SomehowGeekyPolyglot wrote:there really is some Slavonic influence found in this language.
Wasn' aware of that conlang. While I don't really feel like learning it, I possibly will learn something about it, this also could help.voron wrote:SomehowGeekyPolyglot wrote:there really is some Slavonic influence found in this language.
The main influence is vocabulary. You can learn Slovio if you want to advance in Slavic vocabulary without having to pay attention to the grammar.
Even the grammar was affected, too? That is an interesting discovery, because while I already knew that it isn't entirely similar, speaking of grammar, to Spanish and Italian, I didn't expect something like this.The Romanian grammar was affected by the grammar of the Balkan Sprachbund, so it shares features with Serbian and Bulgarian, but it's not common for all Slavic languages.
SomehowGeekyPolyglot wrote:Even the grammar was affected, too?
voron wrote:SomehowGeekyPolyglot wrote:Even the grammar was affected, too?
Yes, sure. Don't you know the joke that Bulgarian is essentially Romanian with words replaced (and there's a grain of truth in every joke)? Read up on the Balkan Sprachbund on Wikipedia.
Lutrinae wrote:So, it's stated that "A scrie" is the infinitive of "to write", but they also say that "să scrieţi" is the infinitive of "to write down". That's where I am confused because the second one looks more like a conjugated verb, although if I take it that the structure would be similar to French, it would make sense to be infinitive.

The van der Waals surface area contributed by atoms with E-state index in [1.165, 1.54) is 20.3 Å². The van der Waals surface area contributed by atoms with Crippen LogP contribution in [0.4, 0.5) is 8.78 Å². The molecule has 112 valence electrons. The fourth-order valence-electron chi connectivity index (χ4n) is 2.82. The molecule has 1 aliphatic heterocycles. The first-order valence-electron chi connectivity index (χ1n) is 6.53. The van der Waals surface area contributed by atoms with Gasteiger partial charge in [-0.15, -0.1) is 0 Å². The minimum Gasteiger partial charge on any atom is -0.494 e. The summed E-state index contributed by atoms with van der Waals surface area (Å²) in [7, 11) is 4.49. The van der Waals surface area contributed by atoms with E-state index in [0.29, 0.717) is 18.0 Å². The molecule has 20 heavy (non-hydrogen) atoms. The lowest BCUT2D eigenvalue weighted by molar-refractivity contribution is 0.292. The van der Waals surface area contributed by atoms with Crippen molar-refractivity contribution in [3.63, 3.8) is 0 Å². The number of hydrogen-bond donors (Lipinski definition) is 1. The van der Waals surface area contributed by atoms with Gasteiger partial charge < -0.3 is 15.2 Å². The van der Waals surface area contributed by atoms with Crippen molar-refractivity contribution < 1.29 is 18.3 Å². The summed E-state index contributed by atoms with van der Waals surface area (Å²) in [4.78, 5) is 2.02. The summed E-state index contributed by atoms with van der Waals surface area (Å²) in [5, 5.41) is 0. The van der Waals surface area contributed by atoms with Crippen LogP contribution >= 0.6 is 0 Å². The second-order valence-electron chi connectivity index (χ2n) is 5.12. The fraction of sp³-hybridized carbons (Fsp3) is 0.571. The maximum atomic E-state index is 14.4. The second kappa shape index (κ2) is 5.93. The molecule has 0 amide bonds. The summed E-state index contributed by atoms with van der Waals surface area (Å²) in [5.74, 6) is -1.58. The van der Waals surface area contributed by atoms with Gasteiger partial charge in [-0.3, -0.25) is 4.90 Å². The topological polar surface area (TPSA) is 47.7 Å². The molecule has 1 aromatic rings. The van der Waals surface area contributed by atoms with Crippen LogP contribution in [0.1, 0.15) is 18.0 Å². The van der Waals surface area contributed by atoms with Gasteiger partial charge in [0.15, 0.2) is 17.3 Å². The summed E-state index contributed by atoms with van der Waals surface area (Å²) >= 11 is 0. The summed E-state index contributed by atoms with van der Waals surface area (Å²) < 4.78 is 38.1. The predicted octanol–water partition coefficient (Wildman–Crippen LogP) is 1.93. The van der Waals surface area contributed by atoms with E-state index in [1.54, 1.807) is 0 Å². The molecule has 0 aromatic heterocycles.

SomehowGeekyPolyglot wrote:For those who also know other Slavonic languages: Is that word (prost) being widely understood in many countries? Because I do know that it doesn't only exist in Romanian, but what I don't know is, for example, if it is considered rather slang-y or not.
france-eesti wrote:Într-adevăr? Cu Harry Potter?
dEhiN wrote:I'm also trying to figure out whether the <e> being pronounced as /ie/ only applies word initially, or any vowel digraph starting with <e>. For example, the Duo audio seems to pronounce eu as /ieu/ and ea as /iea/, which is also what the tips for Basics mentioned. But, the Duo audio also seems to pronounce bea as /biea/, or well, rather, it sounds more like /bja/ with a very quick /j/. So, I'm not sure then if all conjugated forms of a bea should have the <ea> pronounced as /ja/, /iea/ or just /ea/.
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